Because confession is such a raw, bare moment, the Church invites the priest, the confessing person, and God into that holy moment.  No tv cameras, no mass audience, not even Oprah (who is not God, in case anyone is wondering).  Just an intimate group of people who gather in a holy space together.  It's so intimate and holy, we don't speak of it afterward.   And in case the confessing person feels too awkward, the priest asks her/him to pray for the priest, a sinner as well, at the end of the Episcopal rite.  Yep, every one in that room, save God, is a miserable offender.  

In the rite of Confession, the person who confesses hears absolution pronounced by the priest.  We are forgiven for our sins.  We also realize that a part of confession is honestly living in the aftermath of our sinful action.  Some relationships can be restored; others cannot.  Some damage can be healed; some wounds are too painful for us to salve.  Confession in the Church reminds us that our sins are forgiven and the consequences of our sins are a reality of life.

No, Confession is not glamorous or easy.  It is not fun and pretty.  And it is beautiful because we are reminded even in our mess, our dark agendas and our hurtful actions, even in our painful mistakes, we are beloved of God.  We are forgiven.  We are treasured.

No, I don't think Lance Armstrong will confess.  But what a witness if he did.


  

6 comments:

Tro Håb og Kærlighed said...

Amen!

Margaret said...

Thank you. In a culture that has skewed the concept, one can only hope that someone 'out there' will get this message!

spiritualimplications said...

Spot on, lovely one. I'm United Methodist, not Episcopalian, so the rite is even less recognized and used. But I've found that many UM preachers recognize its power and have a sort of unofficial rite they use--which I had the heartbreak and privilege of experiencing this past fall. It ripped my soul out, but to see God quietly standing in that moment loving so fiercely was burned into my memory forever. No way could I ever do something like that with cameras, or Oprah.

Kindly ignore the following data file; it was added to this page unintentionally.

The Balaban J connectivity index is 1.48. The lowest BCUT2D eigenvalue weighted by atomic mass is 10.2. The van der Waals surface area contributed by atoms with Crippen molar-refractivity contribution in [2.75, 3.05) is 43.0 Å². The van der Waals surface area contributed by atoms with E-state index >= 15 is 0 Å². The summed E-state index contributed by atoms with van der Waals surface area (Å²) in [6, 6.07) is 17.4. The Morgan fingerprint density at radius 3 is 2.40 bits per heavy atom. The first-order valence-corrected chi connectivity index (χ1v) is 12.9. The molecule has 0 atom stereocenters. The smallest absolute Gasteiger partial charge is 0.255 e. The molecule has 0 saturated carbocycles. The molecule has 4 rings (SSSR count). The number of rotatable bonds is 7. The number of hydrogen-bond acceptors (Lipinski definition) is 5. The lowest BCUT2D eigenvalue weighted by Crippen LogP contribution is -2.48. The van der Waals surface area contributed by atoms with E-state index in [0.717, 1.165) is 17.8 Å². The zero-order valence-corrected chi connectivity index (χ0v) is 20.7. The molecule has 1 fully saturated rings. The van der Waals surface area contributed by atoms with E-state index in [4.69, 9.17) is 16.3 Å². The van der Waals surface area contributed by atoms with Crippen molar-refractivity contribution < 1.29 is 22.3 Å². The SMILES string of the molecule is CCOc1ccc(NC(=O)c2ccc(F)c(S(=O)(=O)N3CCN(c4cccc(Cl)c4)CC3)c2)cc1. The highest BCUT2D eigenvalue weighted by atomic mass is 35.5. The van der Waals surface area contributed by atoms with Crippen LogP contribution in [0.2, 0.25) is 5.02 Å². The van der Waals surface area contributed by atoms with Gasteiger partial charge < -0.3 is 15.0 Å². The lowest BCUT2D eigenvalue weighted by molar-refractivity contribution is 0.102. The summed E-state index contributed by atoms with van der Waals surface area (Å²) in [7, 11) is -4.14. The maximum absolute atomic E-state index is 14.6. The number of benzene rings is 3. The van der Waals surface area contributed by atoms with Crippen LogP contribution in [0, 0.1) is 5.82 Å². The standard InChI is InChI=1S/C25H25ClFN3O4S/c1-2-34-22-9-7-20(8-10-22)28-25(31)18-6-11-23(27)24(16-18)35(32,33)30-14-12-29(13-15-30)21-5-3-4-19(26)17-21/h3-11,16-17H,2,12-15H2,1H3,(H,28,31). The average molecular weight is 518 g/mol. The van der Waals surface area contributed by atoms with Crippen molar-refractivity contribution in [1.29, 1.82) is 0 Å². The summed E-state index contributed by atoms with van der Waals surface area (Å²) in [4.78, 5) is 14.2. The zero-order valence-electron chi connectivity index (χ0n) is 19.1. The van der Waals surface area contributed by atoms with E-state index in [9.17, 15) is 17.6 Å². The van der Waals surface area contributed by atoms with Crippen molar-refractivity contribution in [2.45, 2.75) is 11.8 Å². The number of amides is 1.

Sheldon Curry said...

As usual, we agree. I wonder, though, if it is even possible for real confession to happen a) in any public setting, b) without addressing individuals harmed somehow (if there are any) c) without identifiable consequence or accountability. I’m not sure what I mean by “c”. I’m not talking about shaming or revenge. In my own life, there is the temptation to say “OK. That was really hard. But it’s over and done. Where’s lunch?”.

Make any sense?

Amy+ said...

DH and I were having this convo last night over dinner as we discussed the week. There was no sense of truly being sorry for any of it, or for trying to make reparation. I, too, wonder why he would do this now? There has to be a reason, because it certainly did not make amends or strengthen his public image.

Dirty Sexy Ministry said...

Absolutely makes sense. I say, when discussing the sacrament, that confession is not amnesia. That there are consequences to our behavior, and part of the confession is accepting those consequences without turning into the victim. I.E. some relationships have been so damaged if there has been abuse that the victim likely cannot safely be in relationship with the abuser, even if s/he has fully confessed and made amendment of life. Confession means we are forgiven, not that there's a memory wipe of what we did to harm another.